USS Ronald Reagan (CVN-76) pulled into Singapore last week for its first port visit to the nation in three years, the Navy announced.
The carrier, which is forward-deployed in the region and based in Yokosuka, Japan, pulled into Singapore on Friday with one of its escorts, cruiser USS Antietam (CG-54), according to a U.S. 7th Fleet news release.
“Prior to arrival, USS Ronald Reagan operated in the South China Sea where it conducted maritime security operations, including flight operations with fixed and rotary-wing aircraft, maritime strike training, coordinated tactical training between surface and air units, as well as replenishments and fueling at-sea,” the release reads.
As Reagan left Yokosuka for its annual spring patrol in May, both the Russian and Chinese navies were active in the Indo-Pacific region, particularly around Japan, USNI News previously reported. While their activity has waned in recent week’s, both the Russian Navy and the People’s Liberation Army Navy had ships operating near Japan last week.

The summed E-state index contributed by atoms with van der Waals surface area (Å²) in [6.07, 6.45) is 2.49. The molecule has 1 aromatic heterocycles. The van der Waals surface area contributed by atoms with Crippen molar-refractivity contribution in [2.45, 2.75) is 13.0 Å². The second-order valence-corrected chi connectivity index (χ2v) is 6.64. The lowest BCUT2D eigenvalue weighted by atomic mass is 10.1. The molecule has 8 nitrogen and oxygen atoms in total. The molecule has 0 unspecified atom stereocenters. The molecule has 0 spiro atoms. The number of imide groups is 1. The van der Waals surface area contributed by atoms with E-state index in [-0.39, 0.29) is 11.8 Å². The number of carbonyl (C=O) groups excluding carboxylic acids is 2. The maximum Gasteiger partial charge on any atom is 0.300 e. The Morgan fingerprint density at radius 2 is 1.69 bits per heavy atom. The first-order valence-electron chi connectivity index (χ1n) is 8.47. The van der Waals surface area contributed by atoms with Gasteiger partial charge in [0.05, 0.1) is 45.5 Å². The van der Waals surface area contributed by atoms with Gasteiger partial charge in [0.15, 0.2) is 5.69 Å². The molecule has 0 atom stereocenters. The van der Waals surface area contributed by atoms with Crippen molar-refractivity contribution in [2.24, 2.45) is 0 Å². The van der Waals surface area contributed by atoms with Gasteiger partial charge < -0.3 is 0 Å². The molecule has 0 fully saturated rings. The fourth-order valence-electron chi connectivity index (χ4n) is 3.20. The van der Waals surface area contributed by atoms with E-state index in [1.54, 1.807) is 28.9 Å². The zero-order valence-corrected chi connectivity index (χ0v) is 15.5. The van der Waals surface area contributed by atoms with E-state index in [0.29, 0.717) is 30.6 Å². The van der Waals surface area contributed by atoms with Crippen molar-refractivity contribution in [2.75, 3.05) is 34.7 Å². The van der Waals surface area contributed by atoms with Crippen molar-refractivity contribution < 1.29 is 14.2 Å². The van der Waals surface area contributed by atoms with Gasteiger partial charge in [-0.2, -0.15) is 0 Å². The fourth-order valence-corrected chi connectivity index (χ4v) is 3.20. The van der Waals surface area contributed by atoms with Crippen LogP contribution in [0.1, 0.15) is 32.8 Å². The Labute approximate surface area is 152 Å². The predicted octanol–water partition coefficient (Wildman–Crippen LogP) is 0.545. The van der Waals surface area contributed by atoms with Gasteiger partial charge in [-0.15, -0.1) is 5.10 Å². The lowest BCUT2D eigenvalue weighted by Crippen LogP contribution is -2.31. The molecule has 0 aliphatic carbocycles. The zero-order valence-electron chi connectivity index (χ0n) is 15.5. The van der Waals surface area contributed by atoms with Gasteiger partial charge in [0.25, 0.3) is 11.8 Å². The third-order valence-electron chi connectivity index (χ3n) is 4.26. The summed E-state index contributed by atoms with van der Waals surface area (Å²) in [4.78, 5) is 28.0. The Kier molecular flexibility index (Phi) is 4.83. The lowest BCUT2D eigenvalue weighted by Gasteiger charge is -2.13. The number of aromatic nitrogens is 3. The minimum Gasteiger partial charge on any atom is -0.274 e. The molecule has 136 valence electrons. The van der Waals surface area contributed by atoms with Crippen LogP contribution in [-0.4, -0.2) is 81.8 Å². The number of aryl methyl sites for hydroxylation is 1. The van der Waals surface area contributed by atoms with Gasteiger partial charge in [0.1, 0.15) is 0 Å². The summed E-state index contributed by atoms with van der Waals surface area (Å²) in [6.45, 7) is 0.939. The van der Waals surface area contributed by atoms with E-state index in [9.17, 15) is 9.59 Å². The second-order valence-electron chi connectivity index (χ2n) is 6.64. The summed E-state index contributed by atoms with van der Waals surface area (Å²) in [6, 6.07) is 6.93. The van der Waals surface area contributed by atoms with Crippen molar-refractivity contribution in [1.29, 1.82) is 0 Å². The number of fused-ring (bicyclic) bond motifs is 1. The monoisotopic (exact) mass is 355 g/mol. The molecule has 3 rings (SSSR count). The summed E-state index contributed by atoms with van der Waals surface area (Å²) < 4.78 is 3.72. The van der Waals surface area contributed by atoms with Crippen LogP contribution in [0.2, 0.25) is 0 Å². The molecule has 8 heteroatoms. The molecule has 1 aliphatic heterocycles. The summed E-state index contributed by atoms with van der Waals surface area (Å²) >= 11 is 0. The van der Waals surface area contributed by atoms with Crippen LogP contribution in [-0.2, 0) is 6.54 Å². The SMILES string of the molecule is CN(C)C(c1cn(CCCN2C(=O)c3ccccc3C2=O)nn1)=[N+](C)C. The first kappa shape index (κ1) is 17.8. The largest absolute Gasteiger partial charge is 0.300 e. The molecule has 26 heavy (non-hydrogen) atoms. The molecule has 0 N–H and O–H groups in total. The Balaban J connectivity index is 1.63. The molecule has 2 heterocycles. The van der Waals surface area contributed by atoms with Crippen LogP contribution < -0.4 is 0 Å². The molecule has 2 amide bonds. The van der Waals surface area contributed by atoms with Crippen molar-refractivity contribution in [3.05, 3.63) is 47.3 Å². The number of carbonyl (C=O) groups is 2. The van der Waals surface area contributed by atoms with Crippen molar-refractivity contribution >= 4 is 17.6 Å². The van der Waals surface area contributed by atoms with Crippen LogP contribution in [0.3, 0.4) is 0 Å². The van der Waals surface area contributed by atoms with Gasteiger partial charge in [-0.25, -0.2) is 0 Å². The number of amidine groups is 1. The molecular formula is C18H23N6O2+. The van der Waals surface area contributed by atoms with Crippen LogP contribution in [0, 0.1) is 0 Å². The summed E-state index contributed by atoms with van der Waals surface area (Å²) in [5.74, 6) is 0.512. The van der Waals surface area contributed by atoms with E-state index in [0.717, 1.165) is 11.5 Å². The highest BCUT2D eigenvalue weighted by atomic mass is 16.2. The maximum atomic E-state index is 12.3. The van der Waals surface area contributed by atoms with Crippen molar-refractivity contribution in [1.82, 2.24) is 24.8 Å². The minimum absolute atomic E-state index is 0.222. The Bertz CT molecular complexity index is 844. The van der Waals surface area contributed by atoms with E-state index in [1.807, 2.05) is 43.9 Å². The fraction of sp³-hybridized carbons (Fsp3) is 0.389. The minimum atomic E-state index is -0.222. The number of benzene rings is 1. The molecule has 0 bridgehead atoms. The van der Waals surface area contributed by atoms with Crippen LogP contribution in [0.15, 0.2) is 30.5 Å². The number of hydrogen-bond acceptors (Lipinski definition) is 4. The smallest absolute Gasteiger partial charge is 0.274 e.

Reagan‘s visit to Singapore comes as U.S. Navy ships have started making port calls again after two years of the COVID-19 pandemic, which prevented ships from their usual port stops.
“Ronald Reagan Sailors and those embarked from Carrier Air Wing 5, Destroyer Squadron 15 and the entire strike group have shown their drive and dedication to the mission in the South China Sea, proving our commitment to a free and open Indo-Pacific region,” Rear Adm. Michael Donnelly, the Carrier Strike Group 5 commander, said in the news release. “The chance to make port in Singapore underscores the value of visits with our allies and partners in the region that enable us to work together and build impactful, trusting relationships that only our presence can foster.”
The Japan-based carrier typically makes two shorter patrols a year, with a winter maintenance availability in Yokosuka.